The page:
By shifting from sanitized, frictionless experiences to multisensory, relational landscapes, brands and organizations can help people feel a sense of safety, community, and well-being. by PIERRE LEE and SERENA CHAO, Gemic Sanitization has been a key word during the COVID-19 pandemic. Sanitization not just in terms of cleanliness, but also in terms of the revised interactions people have had with each other and with the environment around them. COVID-19 has created a Sanitized Landscape – supposedly free of germs in the home, cars on the road, and close encounters with other bodies. As parts of the world slowly prepare for a ‘new normal’ post-pandemic, we propose that a fundamental part of this preparing involves looking not through the lens of a Sanitized Landscape, but a Sensory Landscape. This combines traditional senses of smell, taste, touch, sight, and hearing with metaphysical perception – senses beyond the traditional that help people feel a sense of safety, comfort, connectedness, and well-being. This shift...

Facing the Future in Product Development: Prediction and Uncertainty in Decision Making

flower heads with sky in the background
Prediction can create a false sense of certainty – at great cost. Can uncertainty establish a more effective foundation for product development? by HELI RANTAVUO, Spotify Foresight. Tends. Megatrends. Forecasting. Speculative design. Predictive modelling. Impact estimating. These are some of the established methods that researchers and analysts use in trying to understand what the future might look like, and how the organisations we work for and with approach the future. A variety of research and design techniques are available for us to make sense of the future in a structured way. Ethnographers and anthropologists know how to study the present in order to speculate on the future; design teams employ futurecasts and speculative design; futures research employs a wide range of methods that cut across disciplines. With the availability of big data, forecasting and predictive modelling is growing more and more sophisticated. Sometimes I wonder, does the maturity of our methods and frameworks make us feel too confident about...

A Fantastic Everyday Puzzle: Ebony Elizabeth Thomas’ Dark Fantastic Cycle

“Myth-making may be dangerous indeed for those of us who play in the dark… but let’s play anyway.” EBONY ELIZABETH THOMAS
a book review by VERONICA KIM HOTTON As we anticipate EPIC2021—yes, bring on the puns—I had the spectacular task of studying The Dark Fantastic: Race and the Imagination from Harry Potter to the Hunger Games by Ebony Elizabeth Thomas. My goal was to find small ways to spark our EPIC community's curiosity ahead of her EPIC keynote. As a regular audiobook listener, I listened to the voice of Janina Edwards bring Ebony Thomas’ work from the page to my ears, and if you are looking to add an audiobook to your virtual shelf, it’s a fantastic audiobook; you should not hesitate. I also have the paper book and it is a wonder to hold. Because Ebony weaves in autoethnographic storytelling throughout her book, my personal experiences were what first drew me to this work. We both grew up in Michigan. Ebony was in Detroit and I was a white girl in one of the many suburbs spawned by White Flight. We are Generation X with “the holy trinity of our mid-1980s children’s films [being] The Neverending Story, The Dark Crystal, and—my favorite...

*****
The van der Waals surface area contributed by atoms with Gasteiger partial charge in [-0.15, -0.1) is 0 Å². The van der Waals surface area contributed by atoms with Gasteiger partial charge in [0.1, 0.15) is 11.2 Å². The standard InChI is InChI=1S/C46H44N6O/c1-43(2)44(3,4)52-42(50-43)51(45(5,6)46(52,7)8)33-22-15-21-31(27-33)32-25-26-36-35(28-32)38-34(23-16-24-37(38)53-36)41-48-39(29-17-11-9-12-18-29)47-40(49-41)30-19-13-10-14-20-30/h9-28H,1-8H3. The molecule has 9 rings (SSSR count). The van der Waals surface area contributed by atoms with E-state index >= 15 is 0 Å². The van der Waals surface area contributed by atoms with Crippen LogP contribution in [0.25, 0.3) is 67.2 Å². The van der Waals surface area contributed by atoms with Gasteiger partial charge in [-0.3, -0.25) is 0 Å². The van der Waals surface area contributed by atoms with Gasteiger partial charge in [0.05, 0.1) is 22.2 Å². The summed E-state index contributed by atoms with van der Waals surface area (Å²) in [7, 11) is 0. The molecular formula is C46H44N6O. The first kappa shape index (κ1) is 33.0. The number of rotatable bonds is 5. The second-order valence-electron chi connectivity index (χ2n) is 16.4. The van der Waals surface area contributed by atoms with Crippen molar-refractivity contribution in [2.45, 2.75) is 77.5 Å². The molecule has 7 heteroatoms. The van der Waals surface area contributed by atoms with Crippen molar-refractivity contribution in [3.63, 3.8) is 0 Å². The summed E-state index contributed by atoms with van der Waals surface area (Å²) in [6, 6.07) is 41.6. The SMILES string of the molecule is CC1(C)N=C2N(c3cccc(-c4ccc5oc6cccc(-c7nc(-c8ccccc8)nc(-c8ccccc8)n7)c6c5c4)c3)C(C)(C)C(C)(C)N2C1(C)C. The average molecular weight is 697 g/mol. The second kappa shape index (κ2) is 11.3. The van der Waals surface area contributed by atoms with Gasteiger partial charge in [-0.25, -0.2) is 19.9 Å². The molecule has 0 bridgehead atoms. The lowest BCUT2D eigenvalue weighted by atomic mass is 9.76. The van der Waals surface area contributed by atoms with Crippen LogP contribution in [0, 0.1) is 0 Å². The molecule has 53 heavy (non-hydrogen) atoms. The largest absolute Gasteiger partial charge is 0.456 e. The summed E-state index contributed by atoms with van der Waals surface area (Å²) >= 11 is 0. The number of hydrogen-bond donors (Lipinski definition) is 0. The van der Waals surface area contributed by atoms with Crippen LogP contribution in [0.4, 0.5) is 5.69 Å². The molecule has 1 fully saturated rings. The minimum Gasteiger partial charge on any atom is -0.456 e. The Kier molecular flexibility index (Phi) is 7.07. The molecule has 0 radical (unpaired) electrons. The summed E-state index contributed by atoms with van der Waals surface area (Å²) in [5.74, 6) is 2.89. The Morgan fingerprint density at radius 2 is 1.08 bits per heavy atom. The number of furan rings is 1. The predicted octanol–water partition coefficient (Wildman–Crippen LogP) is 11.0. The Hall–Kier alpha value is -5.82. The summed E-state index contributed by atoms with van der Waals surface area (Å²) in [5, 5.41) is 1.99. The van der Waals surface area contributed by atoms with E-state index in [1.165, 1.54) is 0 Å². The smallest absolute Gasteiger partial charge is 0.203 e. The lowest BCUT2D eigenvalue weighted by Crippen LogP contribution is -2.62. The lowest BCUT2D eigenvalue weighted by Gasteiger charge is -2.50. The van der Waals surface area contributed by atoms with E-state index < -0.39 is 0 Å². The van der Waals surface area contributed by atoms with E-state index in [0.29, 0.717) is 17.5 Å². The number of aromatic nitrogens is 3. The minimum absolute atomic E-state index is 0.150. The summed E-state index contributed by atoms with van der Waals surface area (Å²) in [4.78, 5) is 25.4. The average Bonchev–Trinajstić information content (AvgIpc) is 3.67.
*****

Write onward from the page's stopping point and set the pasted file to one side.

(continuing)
Representation and Expertise on the Conference Stage: Lauren Rhodes is Shifting Norms for Panels

We need to rethink who we put forward as experts. Who is not being represented? - Lauren Rhodes, Design Research Strategist, Crown Equipment Corp; Panels Chair, EPIC2021
Welcome to EPISODE FOUR in a series of conversations with some of the makers and speakers of EPIC2021—a global, virtual conference and community promoting ethnography for impact in business, organizations and communities. In this episode, Luc Aractingi talks with Lauren Rhodes, Design Research Strategist at Crown Equipment Corporation and Chair of the EPIC2021 Panels Program. Find out how Lauren is shifting norms about who gets staged as an "expert", and get her pro tips for networking and getting involved. TRANSCRIPT LUC: Hello and welcome to EPIC interviews, a series where we get to know the makers and the host of the conference EPIC2021. Today we are interviewing Lauren Rhodes. Hello, thanks for being here. LAUREN: Thank you for having me. LUC: I was wondering if you could describe your job to a stranger. LAUREN: If I could describe my job to a stranger. My actual title is Design Research Strategist at Crown Equipment Corporation, which is a manufacturing company based in New Bremen, Ohio. We make forklifts. The equipment...

Demonstrating the Impact of Ethnography: Chad Maxwell on ROI and New Kinds of Ethnographic Value

"Case studies are about impact and results that were driven by great ethnographic work." Chad Maxwell, Chief Strategy Officer, KSM & Co-chair, EPIC2021 Case Studies
Welcome to EPISODE TWO in a series of conversations with some of the makers and speakers of EPIC2021—a global, virtual conference and community promoting ethnography for impact in business, organizations and communities. In this episode, Luc Aractingi talks with Chad Maxwell, Chief Strategy Officer at Kelly Scott Madison and co-chair of the EPIC2021 Case Studies Committee. Find out how ethnographers demonstrate the impact of their work, and how ethnography can create new kinds of value in the future. TRANSCRIPT LUC: Hello and welcome to EPIC interviews, a series where we get to know the makers and the host of the conference EPIC. This year our theme is anticipation, and today we'll be interviewing Chad Maxwell, who's Chief Strategy Officer at KSM. Chad, thank you for coming. We're very excited to have you here today. Could you tell us more about your role at EPIC? CHAD: Sure. Thanks for having me. It is great to be here. My role at EPIC is I am one of the chairs for the case studies section of the conference. LUC: Could...